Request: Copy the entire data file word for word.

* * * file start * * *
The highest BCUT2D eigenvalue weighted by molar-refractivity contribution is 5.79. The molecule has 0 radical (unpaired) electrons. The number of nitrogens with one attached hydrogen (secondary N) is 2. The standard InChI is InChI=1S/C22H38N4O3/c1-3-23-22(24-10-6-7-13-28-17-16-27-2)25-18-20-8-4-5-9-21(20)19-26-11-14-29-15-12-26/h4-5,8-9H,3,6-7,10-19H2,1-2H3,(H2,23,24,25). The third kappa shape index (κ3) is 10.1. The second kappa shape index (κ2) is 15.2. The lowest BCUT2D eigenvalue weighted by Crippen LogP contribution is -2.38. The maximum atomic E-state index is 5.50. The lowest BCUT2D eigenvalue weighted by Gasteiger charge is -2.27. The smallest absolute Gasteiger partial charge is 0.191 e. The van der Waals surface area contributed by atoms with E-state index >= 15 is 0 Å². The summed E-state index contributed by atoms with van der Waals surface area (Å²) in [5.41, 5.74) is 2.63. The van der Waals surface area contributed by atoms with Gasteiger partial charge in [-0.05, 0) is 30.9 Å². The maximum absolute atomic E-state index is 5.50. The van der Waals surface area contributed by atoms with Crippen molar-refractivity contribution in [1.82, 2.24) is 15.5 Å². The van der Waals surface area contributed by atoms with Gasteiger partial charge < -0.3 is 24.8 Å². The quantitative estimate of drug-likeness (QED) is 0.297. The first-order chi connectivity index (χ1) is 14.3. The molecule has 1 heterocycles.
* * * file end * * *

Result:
The highest BCUT2D eigenvalue weighted by molar-refractivity contribution is 5.79. The molecule has 0 radical (unpaired) electrons. The number of nitrogens with one attached hydrogen (secondary N) is 2. The standard InChI is InChI=1S/C22H38N4O3/c1-3-23-22(24-10-6-7-13-28-17-16-27-2)25-18-20-8-4-5-9-21(20)19-26-11-14-29-15-12-26/h4-5,8-9H,3,6-7,10-19H2,1-2H3,(H2,23,24,25). The third kappa shape index (κ3) is 10.1. The second kappa shape index (κ2) is 15.2. The lowest BCUT2D eigenvalue weighted by Crippen LogP contribution is -2.38. The maximum atomic E-state index is 5.50. The lowest BCUT2D eigenvalue weighted by Gasteiger charge is -2.27. The smallest absolute Gasteiger partial charge is 0.191 e. The van der Waals surface area contributed by atoms with E-state index >= 15 is 0 Å². The summed E-state index contributed by atoms with van der Waals surface area (Å²) in [5.41, 5.74) is 2.63. The van der Waals surface area contributed by atoms with Gasteiger partial charge in [-0.05, 0) is 30.9 Å². The maximum absolute atomic E-state index is 5.50. The van der Waals surface area contributed by atoms with Crippen molar-refractivity contribution in [1.82, 2.24) is 15.5 Å². The van der Waals surface area contributed by atoms with Gasteiger partial charge < -0.3 is 24.8 Å². The quantitative estimate of drug-likeness (QED) is 0.297. The first-order chi connectivity index (χ1) is 14.3. The molecule has 1 heterocycles.